For three months, Keri Bean lived on Mars time. As part of the historical NASA team that successfully landed the $2.6 billion rover Curiosity on Mars’ surface, the Texas A&M graduate student rubbed shoulders with some of the world’s most distinguished planetary scientists and technicians.
Curiosity’s landing on Mars on Aug. 13, 2012, is well documented on YouTube and elsewhere. But to be a part of the “seven minutes of terror” as it was called, was especially meaningful to Bean, an atmospheric sciences master’s student who has been part of Mars missions since 2008.
“About 10 minutes before landing, the room hushed and everyone focused on the screens. People were holding hands and pacing around,” Bean said. “When they announced touchdown, the room erupted in cheers and shouts. After about an hour, we moved into our operations building and planned our first day on Mars. I was up for over 24 hours that day, but I didn't even notice with the rush of landing.”
Bean is a student of Mark Lemmon, an atmospheric sciences professor in the College of Geosciences. Lemmon has been on several Mars rover teams and was a science team co-investigator for this mission. Bean spent most of August and her fall semester at the Jet Propulsion Lab in Pasadena, Calif., on the team that operated Curiosity. Her roles on the Mars rover team included environmental theme lead, Keeper of the Plan (KOP), and Mastcam Payload Uplink Lead (PUL). As environmental team lead, she was in charge of a group of scientists who recorded atmospheric observations, determined the basic idea for photos to be taken by the rover and the movements it should make, and put observational ideas into a plan. Through her work as KOP and Mastcam PUL, Bean was able to translate scientists’ observations into code to be sent to the rover.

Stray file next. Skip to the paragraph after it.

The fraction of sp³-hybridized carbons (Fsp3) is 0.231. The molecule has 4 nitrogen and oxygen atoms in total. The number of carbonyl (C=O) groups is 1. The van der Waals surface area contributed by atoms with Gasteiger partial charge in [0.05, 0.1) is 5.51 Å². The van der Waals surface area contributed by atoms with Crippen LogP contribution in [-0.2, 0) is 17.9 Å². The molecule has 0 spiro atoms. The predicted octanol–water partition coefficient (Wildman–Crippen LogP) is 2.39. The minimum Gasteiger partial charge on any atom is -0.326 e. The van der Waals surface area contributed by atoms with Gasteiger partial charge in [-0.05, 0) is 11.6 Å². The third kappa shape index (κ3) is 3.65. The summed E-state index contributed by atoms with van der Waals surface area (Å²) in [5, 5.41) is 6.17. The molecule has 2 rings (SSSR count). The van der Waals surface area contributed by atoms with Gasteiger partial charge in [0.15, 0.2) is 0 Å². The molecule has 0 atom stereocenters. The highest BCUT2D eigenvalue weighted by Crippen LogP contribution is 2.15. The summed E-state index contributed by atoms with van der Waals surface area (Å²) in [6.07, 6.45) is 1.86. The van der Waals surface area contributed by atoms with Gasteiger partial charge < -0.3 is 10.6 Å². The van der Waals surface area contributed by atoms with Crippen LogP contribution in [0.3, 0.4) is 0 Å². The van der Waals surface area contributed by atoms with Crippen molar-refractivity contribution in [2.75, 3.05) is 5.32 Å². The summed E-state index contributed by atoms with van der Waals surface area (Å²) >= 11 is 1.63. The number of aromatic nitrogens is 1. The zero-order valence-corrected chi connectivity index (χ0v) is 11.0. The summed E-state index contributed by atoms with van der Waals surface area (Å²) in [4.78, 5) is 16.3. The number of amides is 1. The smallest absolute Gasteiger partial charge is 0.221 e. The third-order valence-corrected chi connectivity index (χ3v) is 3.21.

Lemmon has worked on imaging teams for missions to Mars, on Opportunity and Spirit missions, as well as the Cassini probe that landed on Saturn’s moon Titan. Bean’s first spacecraft operation was with the Phoenix Mars Lander in the summer of 2008.
“It (the opportunity to work with the Mars rover team) was just a matter of being confident in my abilities and not being afraid of asking and talking to people,” Bean said.
Bean said her favorite part of the trip was the welcoming environment.
“It didn’t matter if you were an undergraduate student or a professor with tenure, everyone’s opinions were respected and listened to,” Bean said.
Bean also said it was neat to be a part of pop culture as she had the opportunity to hang out with several Hollywood celebrities including “Mohawk Guy,” Bobak Ferdowsi, whose changing hair colors and styles went viral on Twitter and YouTube.
“I didn’t crush on Mohawk Guy since I’m happily married,” Bean said, referring to the numerous e-mail proposals that Ferdowsi received. “However, I did get to work with Bobak a couple of times.”
Bean said working with the time difference between Earth and Mars was difficult to adjust to at first, but is something she now misses.
“I got to meet and work with so many amazing people,” Bean said. “I made a lot of friends and professional connections. One of my favorite things about the mission is how many amazing women were a part of it. I got to meet so many fantastic ladies who I can look up to as role models.”
To keep up with news and the current status of the Mars rover, Curiosity, follow Bean at https://twitter.com/kerionmars.
Eliana Mijangos '14
March 20, 2013